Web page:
KNOXVILLE, Tenn. (WATE) — State leaders have lifted visitation rules for nursing homes and assisted living facilities, but that doesn’t necessarily mean you’ll be able to visit your loved ones right away.
Some local care facilities have decided to keep their visitation restrictions in place.
For almost a year, nursing homes and assisted living facilities have had to follow strict guidelines due to COVID-19.
“No one can come into the facility except medical personnel,” said the owner of Patriot Hills Assisted Living, Tommy Spencer. “Families can’t come in. All of the residents are having to visit their family through a window.”
A sad reality that has left some older adults feeling alone.
“It’s hard for the family, but it’s really hard on our staff to watch a loved one wanting to reach out and hug and not being able to do that,” added Spencer.
Now, statewide visitation rules are being left up to each individual nursing home or assisted living facility following guidance from their insurance provider.
“We will no longer be restricting any visitation at nursing homes,” said Tennessee Health Commissioner, Dr. Lisa Piercey in a press conference last week. “They will only be under the restriction of their governing body. In this instance, it would be CMS, the Center for Medicare and Medicaid.”
Tennessee Governor Bill Lee said this is thanks to efficient vaccine distribution, and other state efforts to protect our most vulnerable: “There has been a lot of isolation, a lot of separation for a lot of the elderly in our state.”
Spencer said that the restrictions at his facility will remain the same.
“One of our jobs is to make sure these people are safe. and we’re going to do that. So we’re not going to allow it right now,” Spencer said.
Patriot Hills Assisted Living just got their second dose of vaccines on Monday.
“Our facility, we’re very blessed that we haven’t had any cases at all,” Spencer explained. “A lot of facilities have, and I think a lot of that has to do with our nurse and a lot of people being so stringent on following the rules.”
They’re not the only facility keeping their visitation restrictions.
Tennessee State Veterans’ Homes Executive Office sent WATE 6 On Your Side the following statement in regards to Ben Atchley Tennessee State Veterans’ Home in Knoxville:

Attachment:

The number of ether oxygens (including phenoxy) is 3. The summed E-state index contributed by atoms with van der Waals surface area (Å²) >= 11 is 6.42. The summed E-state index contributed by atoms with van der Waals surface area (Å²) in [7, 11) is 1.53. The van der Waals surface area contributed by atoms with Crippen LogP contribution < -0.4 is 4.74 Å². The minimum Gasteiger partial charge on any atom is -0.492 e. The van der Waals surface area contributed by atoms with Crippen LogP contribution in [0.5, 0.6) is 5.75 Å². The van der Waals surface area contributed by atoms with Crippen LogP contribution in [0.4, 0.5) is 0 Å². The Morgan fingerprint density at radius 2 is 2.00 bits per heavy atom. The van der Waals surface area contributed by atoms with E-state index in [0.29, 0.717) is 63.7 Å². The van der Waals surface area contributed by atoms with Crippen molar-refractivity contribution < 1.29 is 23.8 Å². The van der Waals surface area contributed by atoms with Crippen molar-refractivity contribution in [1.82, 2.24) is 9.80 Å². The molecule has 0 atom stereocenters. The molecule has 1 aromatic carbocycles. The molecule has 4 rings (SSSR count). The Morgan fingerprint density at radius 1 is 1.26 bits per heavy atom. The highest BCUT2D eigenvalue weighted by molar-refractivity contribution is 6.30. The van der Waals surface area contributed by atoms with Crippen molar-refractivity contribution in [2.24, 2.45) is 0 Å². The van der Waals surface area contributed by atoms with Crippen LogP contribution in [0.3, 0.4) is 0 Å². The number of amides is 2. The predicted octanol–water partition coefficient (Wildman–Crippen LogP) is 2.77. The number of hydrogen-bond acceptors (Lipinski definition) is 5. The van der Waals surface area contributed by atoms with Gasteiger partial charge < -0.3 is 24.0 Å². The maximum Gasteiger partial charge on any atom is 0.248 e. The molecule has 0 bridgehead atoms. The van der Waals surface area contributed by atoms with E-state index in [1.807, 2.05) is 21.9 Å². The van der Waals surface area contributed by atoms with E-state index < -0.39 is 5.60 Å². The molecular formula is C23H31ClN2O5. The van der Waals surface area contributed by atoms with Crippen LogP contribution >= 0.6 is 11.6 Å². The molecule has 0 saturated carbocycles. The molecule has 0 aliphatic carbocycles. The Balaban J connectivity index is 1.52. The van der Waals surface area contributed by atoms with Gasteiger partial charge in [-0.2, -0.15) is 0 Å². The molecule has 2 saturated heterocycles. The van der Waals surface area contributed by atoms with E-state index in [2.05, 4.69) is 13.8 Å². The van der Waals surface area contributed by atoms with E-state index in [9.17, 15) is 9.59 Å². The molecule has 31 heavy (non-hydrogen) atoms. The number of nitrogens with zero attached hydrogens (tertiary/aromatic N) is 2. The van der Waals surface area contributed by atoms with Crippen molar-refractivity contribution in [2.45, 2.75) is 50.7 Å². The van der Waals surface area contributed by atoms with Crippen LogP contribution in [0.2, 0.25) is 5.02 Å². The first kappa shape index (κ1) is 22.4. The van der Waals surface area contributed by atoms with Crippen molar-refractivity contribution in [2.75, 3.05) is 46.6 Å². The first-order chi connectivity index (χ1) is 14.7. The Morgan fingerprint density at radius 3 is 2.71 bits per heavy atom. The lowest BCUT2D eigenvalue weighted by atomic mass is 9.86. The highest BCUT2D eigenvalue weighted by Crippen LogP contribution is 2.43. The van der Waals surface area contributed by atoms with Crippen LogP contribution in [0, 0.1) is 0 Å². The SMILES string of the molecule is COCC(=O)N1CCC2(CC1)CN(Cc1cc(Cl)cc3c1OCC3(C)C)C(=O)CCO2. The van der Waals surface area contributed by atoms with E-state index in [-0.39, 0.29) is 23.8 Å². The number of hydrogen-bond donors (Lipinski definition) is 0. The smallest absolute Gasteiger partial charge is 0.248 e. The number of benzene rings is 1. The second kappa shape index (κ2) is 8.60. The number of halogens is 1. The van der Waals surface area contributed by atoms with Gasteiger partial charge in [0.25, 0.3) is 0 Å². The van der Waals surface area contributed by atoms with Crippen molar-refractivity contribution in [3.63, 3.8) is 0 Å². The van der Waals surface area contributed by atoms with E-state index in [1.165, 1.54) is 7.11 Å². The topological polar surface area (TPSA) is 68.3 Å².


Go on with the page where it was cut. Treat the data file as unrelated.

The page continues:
The Tennessee Department of Health has announced there will no longer be state-specific visitation guidance related to long-term care effective February 28, 2021. However, the federal restrictions were not lifted. Tennessee State Veterans’ Homes are certified by the Centers for Medicare and Medicaid Services (CMS) and are required to follow their visitation guidance. Currently, our homes are facilitating visitation as prescribed in the CMS guidelines.Melanie Cook
Marketing & Public Relations Manager
Visitation rules will be different at each nursing home and assisted living facility. Be sure to call and check before you go.
Many care facilities fall under the Tennessee Health Care Association who sent the following statement:
Tennessee’s long-term care facilities have done an incredible job under extremely difficult circumstances over the past year as residents have been unable to see loved ones because of COVID-related visitation restrictions. The Tennessee Department of Health has announced there will no longer be state-specific visitation guidance related to long-term care effective Feb. 28, 2021. However, Tennessee’s skilled nursing facilities are still required to follow visitation guidance from the federal Centers for Medicare and Medicaid Services (CMS), and state-licensed long-term care facilities – including assisted living, residential homes for the aged, and any nursing home not certified by CMS – have been encouraged by the state to reference the CMS guidance when developing their facility-specific visitation policies. Because the CMS guidelines are similar to the state’s guidelines and CMS is unlikely to change its guidance anytime soon, the state’s removal of state visitation restrictions will likely have little effect because the CMS guidelines remain in place. As case counts decline and vaccines become widely distributed and are proven effective, we hope the federal government will modify its guidance, as well. But even then, precautions must continue to be taken to keep COVID out of long-term care facilities and protect our state’s most vulnerable population.Jesse Samples, Executive Director of THCA